Will Revolve ever go away?

It’s one of the biggest online boutiques selling clothes in the mid to high price range, and it’s not going away anytime soon. Revolve Group Inc., which includes brands such as Revolve, Revolve Man, and Forward by Elyse Walker, launched in 2003. Now Revolve, the biggest and most recognizable brand under the Revolve Group umbrella, seems inescapable, working with over 500 labels and 21 in-house labels, and selling to millions of customers. The online retailer’s success is a bit astonishing, though, especially considering the companies dismissal of sustainable and ethical fashion and the rise of conscious shopping amongst their key demographic, 20-something women. Why is a generation with a vendetta against fast fashion continuing to shop from a boutique that declared fashion is not art, but a science, a science to sell as much as possible?

Digiday Media spoke with Revolve co-founder Mike Karanikolas and writes that "Karanikolas hesitates to use the term "fast fashion," with its connotation of cheap goods, but [...] Revolve makes rapid-fire decisions and add hundreds of products to its "new" tab daily, an important ability in the quick-consumption fast fashion era, akin to Asos, which also updates its offerings daily." It is not just that Revolve pushes rapid and splurge purchases contributing to overconsumption, but the global boutique laughs at the sustainable fashion movement by choosing to promote brands and items that most consumers would consider "unethical." Currently, there are more than a few items made with real fur sold on the Revolve website. Despite most consumers determining that real fur is not "cool," the retailer still carries the material because its data says that those products are profitable, and profits are the sole reason for the Revolve's existence.


The online boutique achieved this profitability and notoriety largely thanks to its army of influencers. Revolve currently employs around 3,500 influencers who encourage their followers to shop from the retailer, a strategy that accounts for 70% of Revolve’s sales. Influencers are not just getting free clothes and a paycheck, though. Revolve also hosts elaborate vacations for their “brand ambassadors” to places like Thailand, Ibiza, and Bermuda, each trip costing an estimated $500,000. These trips, which are attended by influencers with millions of followers, are well documented on Instagram. This contributes to the never-ending stream of Revolve content on the platform, further pushing the brand on consumers.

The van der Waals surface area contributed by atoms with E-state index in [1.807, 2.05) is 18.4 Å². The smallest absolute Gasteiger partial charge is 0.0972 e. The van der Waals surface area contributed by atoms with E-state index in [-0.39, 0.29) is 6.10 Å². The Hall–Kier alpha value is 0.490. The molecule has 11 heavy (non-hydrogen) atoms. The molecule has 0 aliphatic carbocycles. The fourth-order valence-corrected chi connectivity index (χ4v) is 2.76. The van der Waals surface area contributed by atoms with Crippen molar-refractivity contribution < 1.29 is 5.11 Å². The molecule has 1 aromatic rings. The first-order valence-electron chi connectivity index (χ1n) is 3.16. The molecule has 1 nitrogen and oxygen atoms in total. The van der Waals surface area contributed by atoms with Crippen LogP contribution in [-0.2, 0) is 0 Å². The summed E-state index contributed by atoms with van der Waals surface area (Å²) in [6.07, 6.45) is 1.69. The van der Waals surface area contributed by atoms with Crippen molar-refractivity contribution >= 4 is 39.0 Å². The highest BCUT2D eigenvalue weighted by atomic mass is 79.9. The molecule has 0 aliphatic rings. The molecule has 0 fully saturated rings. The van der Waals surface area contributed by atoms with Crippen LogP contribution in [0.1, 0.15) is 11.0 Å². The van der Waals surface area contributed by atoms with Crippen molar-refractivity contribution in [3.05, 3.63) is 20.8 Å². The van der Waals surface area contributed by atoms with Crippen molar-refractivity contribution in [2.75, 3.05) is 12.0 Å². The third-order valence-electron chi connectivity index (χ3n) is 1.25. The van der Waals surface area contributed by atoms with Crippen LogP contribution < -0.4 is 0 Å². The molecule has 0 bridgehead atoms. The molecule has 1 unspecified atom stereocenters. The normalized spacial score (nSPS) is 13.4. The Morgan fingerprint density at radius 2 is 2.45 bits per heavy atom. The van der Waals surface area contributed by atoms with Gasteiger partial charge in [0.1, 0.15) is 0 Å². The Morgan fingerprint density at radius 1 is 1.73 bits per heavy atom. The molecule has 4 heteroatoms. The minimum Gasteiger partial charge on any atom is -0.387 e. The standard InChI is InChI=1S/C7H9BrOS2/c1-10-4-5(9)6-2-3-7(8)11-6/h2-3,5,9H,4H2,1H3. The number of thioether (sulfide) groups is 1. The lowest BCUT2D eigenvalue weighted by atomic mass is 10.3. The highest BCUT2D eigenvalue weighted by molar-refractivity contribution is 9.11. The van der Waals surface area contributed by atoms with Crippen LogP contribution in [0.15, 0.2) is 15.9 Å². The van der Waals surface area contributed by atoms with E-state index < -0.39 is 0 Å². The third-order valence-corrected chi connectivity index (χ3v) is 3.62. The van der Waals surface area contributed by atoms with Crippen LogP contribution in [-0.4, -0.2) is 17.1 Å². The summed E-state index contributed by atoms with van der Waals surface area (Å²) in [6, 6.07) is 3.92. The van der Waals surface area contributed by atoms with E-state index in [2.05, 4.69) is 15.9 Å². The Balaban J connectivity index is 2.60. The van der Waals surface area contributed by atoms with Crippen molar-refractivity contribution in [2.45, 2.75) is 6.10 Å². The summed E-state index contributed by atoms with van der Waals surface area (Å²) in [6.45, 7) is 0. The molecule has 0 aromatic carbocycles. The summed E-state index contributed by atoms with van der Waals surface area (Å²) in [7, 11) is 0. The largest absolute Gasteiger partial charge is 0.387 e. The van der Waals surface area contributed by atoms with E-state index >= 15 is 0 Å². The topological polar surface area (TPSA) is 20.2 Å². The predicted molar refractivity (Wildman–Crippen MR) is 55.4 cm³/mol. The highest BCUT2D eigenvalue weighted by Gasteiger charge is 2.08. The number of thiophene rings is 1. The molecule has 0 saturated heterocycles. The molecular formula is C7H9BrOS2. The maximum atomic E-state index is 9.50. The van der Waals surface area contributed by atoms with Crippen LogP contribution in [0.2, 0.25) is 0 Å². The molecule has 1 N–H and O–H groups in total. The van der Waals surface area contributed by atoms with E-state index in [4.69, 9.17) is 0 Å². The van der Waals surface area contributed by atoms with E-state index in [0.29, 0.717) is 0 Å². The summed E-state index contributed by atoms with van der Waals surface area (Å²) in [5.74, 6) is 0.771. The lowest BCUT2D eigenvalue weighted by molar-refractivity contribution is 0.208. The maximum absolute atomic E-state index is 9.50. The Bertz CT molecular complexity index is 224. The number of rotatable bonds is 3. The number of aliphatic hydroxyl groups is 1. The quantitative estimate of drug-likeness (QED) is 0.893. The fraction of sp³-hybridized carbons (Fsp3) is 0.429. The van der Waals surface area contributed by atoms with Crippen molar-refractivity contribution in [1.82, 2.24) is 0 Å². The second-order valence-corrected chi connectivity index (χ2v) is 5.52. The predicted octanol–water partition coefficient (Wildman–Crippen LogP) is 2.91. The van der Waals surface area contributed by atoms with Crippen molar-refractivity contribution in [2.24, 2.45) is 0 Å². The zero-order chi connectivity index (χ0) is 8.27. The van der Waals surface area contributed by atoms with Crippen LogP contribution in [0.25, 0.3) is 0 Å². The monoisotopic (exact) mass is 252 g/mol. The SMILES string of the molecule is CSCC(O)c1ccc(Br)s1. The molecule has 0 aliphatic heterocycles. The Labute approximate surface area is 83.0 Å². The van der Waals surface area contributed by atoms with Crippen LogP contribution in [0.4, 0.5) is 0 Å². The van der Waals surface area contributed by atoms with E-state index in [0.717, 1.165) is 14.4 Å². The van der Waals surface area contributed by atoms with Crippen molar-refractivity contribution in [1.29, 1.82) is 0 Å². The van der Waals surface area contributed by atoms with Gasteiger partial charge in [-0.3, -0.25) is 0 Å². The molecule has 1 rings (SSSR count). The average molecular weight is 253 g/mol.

The success of Revolve and its pervasiveness says a lot about influencer marketing. It also sheds some light on why cheaply made, “throwaway fashion” persists despite Gen Z consumers being the most conscious group thus far—proving that once again, Instagram and influencers are double-edged swords when it comes to advancing sustainability initiatives in fashion. They can help promote eco-friendly shopping practices like secondhand shopping and brand accountability, but they also promote the idea that consumers need more clothes.


Will Revolve ever go away? Not soon. The retailer has seen a 12% year-over-year decrease in net sales at the end of Q2, but comparatively, that number is easy enough to bounce back from, a sentiment shared in their latest financial results report. In 2018, Revolve Group Inc. made $499 million in net sales and $31 million in profits. That was up from $400 million in net sales and $5 million in profits in 2017, and only $74 million was spent on marketing in 2018. As long as influencer marketing continues to have a good return, Revolve will continue to grow, dominating the online boutique and fast fashion space.

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